CHARLESTON, W.Va. — Southern West Virginia’s race for Congress is already getting crowded.

State Delegate Rupie Phillips, a former Democrat who earlier this year became an independent, changed his registration today to run for Congress as a Republican. He’s aiming for a 3rd District seat being vacated by Congressman Evan Jenkins, a Republican who also used to be a Democrat.

Former Delegate Rick Snuffer, a Republican, also announced his run for Congress this week.

State Republican Party Chairman Conrad Lucas has not announced so far, but was profiled by the Washington Examiner newspaper as a potential congressional candidate.

On the Democratic side, state Senator Richard Ojeda filed his papers to run for Congress on Thursday.

The election isn’t actually until 2018, but a congressional opening was created when Jenkins this week announced his intention to run for U.S. Senate against Democrat Joe Manchin.

“Somebody said ‘Why are you jumping in so early?'” Phillips said today after his announcement in the Governor’s Conference Room at the state Capitol. “If you don’t let people know you’re doing it, who knows who will jump in. I’ve never been shy.”

Rupie Phillips

Phillips, whose full name is Rupert Phillips Jr., is an Air Force veteran and a Logan resident. He has served in the Legislature since 2010, became an independent last January, and sometimes joked about caucusing by himself. His license plate says “COALDEL” for coal delegate.

Phillips said he is running as a Republican because the party is a better fit. During his announcement he was surrounded by representatives of the state Coal Association and the West Virginia Citizens Defense League, a pro-gun lobbying group.

“The Democratic Party left southern West Virginia Democrats a long time ago,” Phillips said. “The D.C. liberals and now the state Democratic Party.

“It’s a shame that when I was a Democrat I had to fight my own party to support what we do down in southern West Virginia. It’s disheartening. I’ve been so frustrated.”

Rick Snuffer

Snuffer, who is currently serving as an adult technical education instructor while running his own construction business, told the Bluefield Daily Telegraph he also sees the potential for someone with a common touch to serve in Congress.

Snuffer served in the House of Delegates from 2010 to 2012. He ran for Congress in 2012 and won the Republican primary but was defeated by then-incumbent Democrat Nick Joe Rahall.

“I’m not the typical political type the Washington establishment usually comes running after when there is an open congressional seat like this; but I do represent the hard working, everyday West Virginians that live throughout our 3rd Congressional District,” Snuffer told the newspaper.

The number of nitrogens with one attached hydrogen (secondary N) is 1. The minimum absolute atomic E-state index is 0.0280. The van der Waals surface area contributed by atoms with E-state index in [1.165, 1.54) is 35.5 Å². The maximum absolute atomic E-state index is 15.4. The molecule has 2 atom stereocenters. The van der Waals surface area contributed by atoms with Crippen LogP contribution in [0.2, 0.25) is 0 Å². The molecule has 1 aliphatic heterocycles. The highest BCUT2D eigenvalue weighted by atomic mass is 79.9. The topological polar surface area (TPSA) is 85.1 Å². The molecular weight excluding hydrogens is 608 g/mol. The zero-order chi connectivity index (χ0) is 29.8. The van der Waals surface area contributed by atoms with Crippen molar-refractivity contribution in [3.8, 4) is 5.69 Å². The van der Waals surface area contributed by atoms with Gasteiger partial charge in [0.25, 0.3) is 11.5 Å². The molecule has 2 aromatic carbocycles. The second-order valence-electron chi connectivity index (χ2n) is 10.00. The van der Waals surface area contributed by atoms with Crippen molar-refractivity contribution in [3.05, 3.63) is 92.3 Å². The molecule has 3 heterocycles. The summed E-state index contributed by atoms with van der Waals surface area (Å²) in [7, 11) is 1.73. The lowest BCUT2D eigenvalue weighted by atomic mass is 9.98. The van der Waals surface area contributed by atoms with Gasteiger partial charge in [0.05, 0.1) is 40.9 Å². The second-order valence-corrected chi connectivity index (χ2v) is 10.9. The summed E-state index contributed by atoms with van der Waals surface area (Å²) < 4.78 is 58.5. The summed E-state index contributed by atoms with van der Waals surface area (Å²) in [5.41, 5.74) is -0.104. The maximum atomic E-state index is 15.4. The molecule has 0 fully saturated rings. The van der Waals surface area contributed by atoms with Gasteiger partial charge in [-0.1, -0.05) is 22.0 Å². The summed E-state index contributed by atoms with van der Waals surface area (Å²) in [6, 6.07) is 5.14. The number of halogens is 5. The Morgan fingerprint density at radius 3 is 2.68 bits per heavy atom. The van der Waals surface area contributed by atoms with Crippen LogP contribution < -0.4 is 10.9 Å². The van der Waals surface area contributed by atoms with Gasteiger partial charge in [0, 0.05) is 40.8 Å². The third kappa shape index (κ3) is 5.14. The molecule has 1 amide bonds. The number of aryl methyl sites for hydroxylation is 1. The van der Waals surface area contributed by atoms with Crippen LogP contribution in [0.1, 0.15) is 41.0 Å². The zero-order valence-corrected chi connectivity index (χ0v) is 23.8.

Conrad Lucas

Lucas told the Washington Examiner he has been approached about running for Congress and would make an announcement within the next few weeks.

“I will give great consideration to the encouragement that I’ve gotten from individuals across the district and across the state to taking that next step,” Lucas added. “I’ll be making a decision in due time.”

In addition to being the state Republican Party Chairman, Lucas is a lobbyist for Capitol Resources LLC. He’s a Huntington native and a former staffer for U.S. Senator Shelley Moore Capito.

Richard Ojeda

Ojeda, who changed his official Twitter persona to @Ojeda4Congress today, was elected to the state Senate just last year after defeating incumbent Democratic Senator Art Kirkendoll in the primary. During the campaign he was seriously injured in a beating that Ojeda said was politically motivated.

Once in office, Ojeda was a driving force behind medical marijuana legislation during this past year’s legislative session.

The Logan native retired from the Army in 2013. He ran for Congress in 2014, losing to Rahall in the Democratic primary. Jenkins later defeated Rahall in the general election to win the seat that is now up for grabs once again.

The general election in 2018 is set for that November 6. The 2018 primary election is that May 8.

When redistricting occurs in 2020, West Virginia is likely to lose a congressional seat. That means whoever wins the newly-vacated seat faces the possibility of being a short-timer.

Phillips referenced that possibility during his speech to announce his candidacy.

“Basically guys, this is the last opportunity for someone from southern West Virginia to win this seat because more than likely this seat will only be here for four more years after this election,” Phillips said. “I want to be that guy that hopefully fills that spot.”

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